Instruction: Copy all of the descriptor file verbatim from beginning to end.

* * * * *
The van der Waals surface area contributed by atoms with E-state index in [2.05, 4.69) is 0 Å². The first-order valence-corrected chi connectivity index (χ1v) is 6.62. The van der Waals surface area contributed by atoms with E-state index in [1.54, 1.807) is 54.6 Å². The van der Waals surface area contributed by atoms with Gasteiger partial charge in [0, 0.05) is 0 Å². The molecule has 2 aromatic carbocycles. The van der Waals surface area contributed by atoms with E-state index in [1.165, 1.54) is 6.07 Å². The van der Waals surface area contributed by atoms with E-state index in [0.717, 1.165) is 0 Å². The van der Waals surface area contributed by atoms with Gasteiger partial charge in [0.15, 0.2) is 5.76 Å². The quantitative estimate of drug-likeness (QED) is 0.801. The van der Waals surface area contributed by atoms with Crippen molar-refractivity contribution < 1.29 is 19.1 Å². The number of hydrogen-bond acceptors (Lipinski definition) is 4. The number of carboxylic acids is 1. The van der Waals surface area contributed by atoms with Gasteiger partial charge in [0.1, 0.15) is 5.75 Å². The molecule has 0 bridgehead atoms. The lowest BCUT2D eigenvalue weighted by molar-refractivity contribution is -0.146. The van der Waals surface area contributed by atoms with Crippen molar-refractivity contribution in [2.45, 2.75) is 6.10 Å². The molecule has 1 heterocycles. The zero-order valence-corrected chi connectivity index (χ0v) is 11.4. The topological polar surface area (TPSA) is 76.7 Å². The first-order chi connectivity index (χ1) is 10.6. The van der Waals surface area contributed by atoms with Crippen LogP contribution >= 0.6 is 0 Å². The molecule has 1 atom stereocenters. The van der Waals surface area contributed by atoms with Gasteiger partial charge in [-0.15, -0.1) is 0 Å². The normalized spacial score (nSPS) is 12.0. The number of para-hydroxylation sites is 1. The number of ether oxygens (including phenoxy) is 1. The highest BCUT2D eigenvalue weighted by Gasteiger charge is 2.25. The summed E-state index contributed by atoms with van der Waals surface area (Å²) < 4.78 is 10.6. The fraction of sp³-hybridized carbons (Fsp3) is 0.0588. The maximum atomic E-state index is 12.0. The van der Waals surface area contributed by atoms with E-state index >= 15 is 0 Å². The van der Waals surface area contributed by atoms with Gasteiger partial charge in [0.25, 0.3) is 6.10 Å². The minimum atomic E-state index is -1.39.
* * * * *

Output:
The van der Waals surface area contributed by atoms with E-state index in [2.05, 4.69) is 0 Å². The first-order valence-corrected chi connectivity index (χ1v) is 6.62. The van der Waals surface area contributed by atoms with E-state index in [1.54, 1.807) is 54.6 Å². The van der Waals surface area contributed by atoms with Gasteiger partial charge in [0, 0.05) is 0 Å². The molecule has 2 aromatic carbocycles. The van der Waals surface area contributed by atoms with E-state index in [1.165, 1.54) is 6.07 Å². The van der Waals surface area contributed by atoms with E-state index in [0.717, 1.165) is 0 Å². The van der Waals surface area contributed by atoms with Gasteiger partial charge in [0.15, 0.2) is 5.76 Å². The quantitative estimate of drug-likeness (QED) is 0.801. The van der Waals surface area contributed by atoms with Crippen molar-refractivity contribution < 1.29 is 19.1 Å². The number of hydrogen-bond acceptors (Lipinski definition) is 4. The number of carboxylic acids is 1. The van der Waals surface area contributed by atoms with Gasteiger partial charge in [0.1, 0.15) is 5.75 Å². The molecule has 0 bridgehead atoms. The lowest BCUT2D eigenvalue weighted by molar-refractivity contribution is -0.146. The van der Waals surface area contributed by atoms with Crippen molar-refractivity contribution in [2.45, 2.75) is 6.10 Å². The molecule has 1 heterocycles. The zero-order valence-corrected chi connectivity index (χ0v) is 11.4. The topological polar surface area (TPSA) is 76.7 Å². The first-order chi connectivity index (χ1) is 10.6. The van der Waals surface area contributed by atoms with Crippen LogP contribution >= 0.6 is 0 Å². The molecule has 1 atom stereocenters. The van der Waals surface area contributed by atoms with Gasteiger partial charge in [-0.15, -0.1) is 0 Å². The normalized spacial score (nSPS) is 12.0. The number of para-hydroxylation sites is 1. The number of ether oxygens (including phenoxy) is 1. The highest BCUT2D eigenvalue weighted by Gasteiger charge is 2.25. The summed E-state index contributed by atoms with van der Waals surface area (Å²) < 4.78 is 10.6. The fraction of sp³-hybridized carbons (Fsp3) is 0.0588. The maximum atomic E-state index is 12.0. The van der Waals surface area contributed by atoms with E-state index >= 15 is 0 Å². The van der Waals surface area contributed by atoms with Gasteiger partial charge in [0.25, 0.3) is 6.10 Å². The minimum atomic E-state index is -1.39.